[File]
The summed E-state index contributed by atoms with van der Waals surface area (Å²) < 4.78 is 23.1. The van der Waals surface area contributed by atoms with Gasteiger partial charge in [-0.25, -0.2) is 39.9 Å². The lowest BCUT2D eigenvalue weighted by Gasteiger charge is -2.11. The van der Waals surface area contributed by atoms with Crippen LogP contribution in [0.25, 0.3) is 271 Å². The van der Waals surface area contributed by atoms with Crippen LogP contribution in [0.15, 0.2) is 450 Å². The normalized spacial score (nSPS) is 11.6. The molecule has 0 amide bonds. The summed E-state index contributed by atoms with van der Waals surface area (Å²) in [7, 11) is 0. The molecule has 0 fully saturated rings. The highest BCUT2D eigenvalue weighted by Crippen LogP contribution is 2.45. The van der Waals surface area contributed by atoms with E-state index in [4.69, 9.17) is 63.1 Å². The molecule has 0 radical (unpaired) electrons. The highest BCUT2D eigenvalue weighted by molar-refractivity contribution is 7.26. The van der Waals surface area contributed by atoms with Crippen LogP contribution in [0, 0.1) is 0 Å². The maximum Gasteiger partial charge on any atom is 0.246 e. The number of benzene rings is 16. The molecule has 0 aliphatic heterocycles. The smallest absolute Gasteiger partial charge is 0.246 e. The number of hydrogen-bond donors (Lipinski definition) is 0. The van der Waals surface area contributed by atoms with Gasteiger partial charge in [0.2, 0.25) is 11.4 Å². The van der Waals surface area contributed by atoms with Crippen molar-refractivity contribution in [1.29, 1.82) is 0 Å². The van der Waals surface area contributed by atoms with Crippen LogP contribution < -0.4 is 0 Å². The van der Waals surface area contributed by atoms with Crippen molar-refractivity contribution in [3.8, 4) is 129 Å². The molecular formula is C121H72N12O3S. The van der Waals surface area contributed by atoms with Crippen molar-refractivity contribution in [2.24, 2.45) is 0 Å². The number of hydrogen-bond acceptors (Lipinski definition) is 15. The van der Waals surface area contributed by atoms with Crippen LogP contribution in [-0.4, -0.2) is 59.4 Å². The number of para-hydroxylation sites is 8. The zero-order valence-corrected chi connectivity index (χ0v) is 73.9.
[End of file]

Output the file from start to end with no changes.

The summed E-state index contributed by atoms with van der Waals surface area (Å²) < 4.78 is 23.1. The van der Waals surface area contributed by atoms with Gasteiger partial charge in [-0.25, -0.2) is 39.9 Å². The lowest BCUT2D eigenvalue weighted by Gasteiger charge is -2.11. The van der Waals surface area contributed by atoms with Crippen LogP contribution in [0.25, 0.3) is 271 Å². The van der Waals surface area contributed by atoms with Crippen LogP contribution in [0.15, 0.2) is 450 Å². The normalized spacial score (nSPS) is 11.6. The molecule has 0 amide bonds. The summed E-state index contributed by atoms with van der Waals surface area (Å²) in [7, 11) is 0. The molecule has 0 fully saturated rings. The highest BCUT2D eigenvalue weighted by Crippen LogP contribution is 2.45. The van der Waals surface area contributed by atoms with E-state index in [4.69, 9.17) is 63.1 Å². The molecule has 0 radical (unpaired) electrons. The highest BCUT2D eigenvalue weighted by molar-refractivity contribution is 7.26. The van der Waals surface area contributed by atoms with Crippen LogP contribution in [0, 0.1) is 0 Å². The maximum Gasteiger partial charge on any atom is 0.246 e. The number of benzene rings is 16. The molecule has 0 aliphatic heterocycles. The smallest absolute Gasteiger partial charge is 0.246 e. The number of hydrogen-bond donors (Lipinski definition) is 0. The van der Waals surface area contributed by atoms with Gasteiger partial charge in [0.2, 0.25) is 11.4 Å². The van der Waals surface area contributed by atoms with Crippen molar-refractivity contribution in [1.29, 1.82) is 0 Å². The van der Waals surface area contributed by atoms with Crippen LogP contribution < -0.4 is 0 Å². The van der Waals surface area contributed by atoms with Crippen molar-refractivity contribution in [3.8, 4) is 129 Å². The molecular formula is C121H72N12O3S. The van der Waals surface area contributed by atoms with Crippen molar-refractivity contribution in [2.24, 2.45) is 0 Å². The number of hydrogen-bond acceptors (Lipinski definition) is 15. The van der Waals surface area contributed by atoms with Crippen LogP contribution in [-0.4, -0.2) is 59.4 Å². The number of para-hydroxylation sites is 8. The zero-order valence-corrected chi connectivity index (χ0v) is 73.9.